It is a "plain string", to the extent that such a thing exists. I have no idea what kind of output you're expecting, but:
There ain't no such thing as plain text.
The Python (in 2.x, anyway)
str type is really a container for bytes, not characters. So it isn't really text in the first place :) It displays the bytes assuming a very simple encoding, using escape sequence to represent every byte that's even slightly "weird". It will be formatted differently again if you
print the string (what you're seeing right now is syntax for creating such a literal string in your code).
In simpler times, we naively assumed that we could just map bytes to these symbols we call "characters", and that would be that. Then it turned out that there were approximately a zillion different mappings that people wanted to use, and lots of them needed more symbols than a byte could represent. Which is why we have Unicode now: it represents every symbol you could conceivably need for any real-world language (and several for fake languages and other purposes), and it abstractly assigns numbers to those symbols but does not say how to collect and interpret the bytes as numbers. (That is the purpose of the encoding).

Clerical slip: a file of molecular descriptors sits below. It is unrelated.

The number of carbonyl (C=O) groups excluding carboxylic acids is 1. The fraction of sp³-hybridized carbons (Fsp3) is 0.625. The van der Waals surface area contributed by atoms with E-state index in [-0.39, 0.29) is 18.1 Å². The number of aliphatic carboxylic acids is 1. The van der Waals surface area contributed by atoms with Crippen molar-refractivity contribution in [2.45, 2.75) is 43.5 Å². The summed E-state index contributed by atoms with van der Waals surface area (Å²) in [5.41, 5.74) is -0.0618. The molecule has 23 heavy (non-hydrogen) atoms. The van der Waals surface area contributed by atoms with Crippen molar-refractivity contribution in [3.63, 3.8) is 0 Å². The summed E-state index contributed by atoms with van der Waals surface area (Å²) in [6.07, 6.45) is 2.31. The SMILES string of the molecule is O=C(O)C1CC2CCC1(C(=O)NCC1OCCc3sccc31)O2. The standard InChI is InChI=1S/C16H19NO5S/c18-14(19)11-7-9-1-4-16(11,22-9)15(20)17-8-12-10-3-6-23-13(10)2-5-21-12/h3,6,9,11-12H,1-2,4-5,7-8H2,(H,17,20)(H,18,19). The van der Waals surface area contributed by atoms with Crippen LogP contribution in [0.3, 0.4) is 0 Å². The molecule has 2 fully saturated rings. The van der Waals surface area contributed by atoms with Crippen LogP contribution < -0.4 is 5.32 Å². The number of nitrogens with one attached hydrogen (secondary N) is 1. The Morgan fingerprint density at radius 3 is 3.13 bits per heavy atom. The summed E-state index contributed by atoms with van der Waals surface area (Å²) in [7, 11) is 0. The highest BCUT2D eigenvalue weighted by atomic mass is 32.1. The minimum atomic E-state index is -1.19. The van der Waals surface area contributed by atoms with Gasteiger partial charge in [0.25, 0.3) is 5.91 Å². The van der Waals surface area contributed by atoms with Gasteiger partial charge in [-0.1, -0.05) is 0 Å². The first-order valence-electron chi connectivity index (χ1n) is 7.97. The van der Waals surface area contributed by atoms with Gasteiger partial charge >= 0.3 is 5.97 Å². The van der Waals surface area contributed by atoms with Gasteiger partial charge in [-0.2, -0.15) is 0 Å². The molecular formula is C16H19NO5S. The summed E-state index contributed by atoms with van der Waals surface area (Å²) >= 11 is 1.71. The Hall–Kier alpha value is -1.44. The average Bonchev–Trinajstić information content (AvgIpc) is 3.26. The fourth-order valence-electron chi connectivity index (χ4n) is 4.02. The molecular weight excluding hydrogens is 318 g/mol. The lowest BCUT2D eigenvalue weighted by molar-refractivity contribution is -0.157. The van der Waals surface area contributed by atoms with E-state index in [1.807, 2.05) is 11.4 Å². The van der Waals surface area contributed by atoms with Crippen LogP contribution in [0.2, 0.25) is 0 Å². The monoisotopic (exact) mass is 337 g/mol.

If you know that the string data is encoded in a particular way, you can decode it to a Unicode string. It could either be an encoding of actual Unicode data, or it could be in some other format (for example, Japanese text is often found in something called "Shift-JIS", because it has approximately the same significance to them as "Latin-1" - a common extension of ASCII - does to us). Either way, you get an in-memory representation of a series of Unicode code points (the numbers referred to in the previous paragraph). This, for all intents and purposes, is really "text", but it isn't really "plain" :)
But it looks like the data you have is really a binary blob of bytes that simply happens to consist mostly of "readable text" if interpreted as ASCII.
What you really need to do is figure out why the first byte has a value of 4 and the next byte has a value of 8, and proceed accordingly.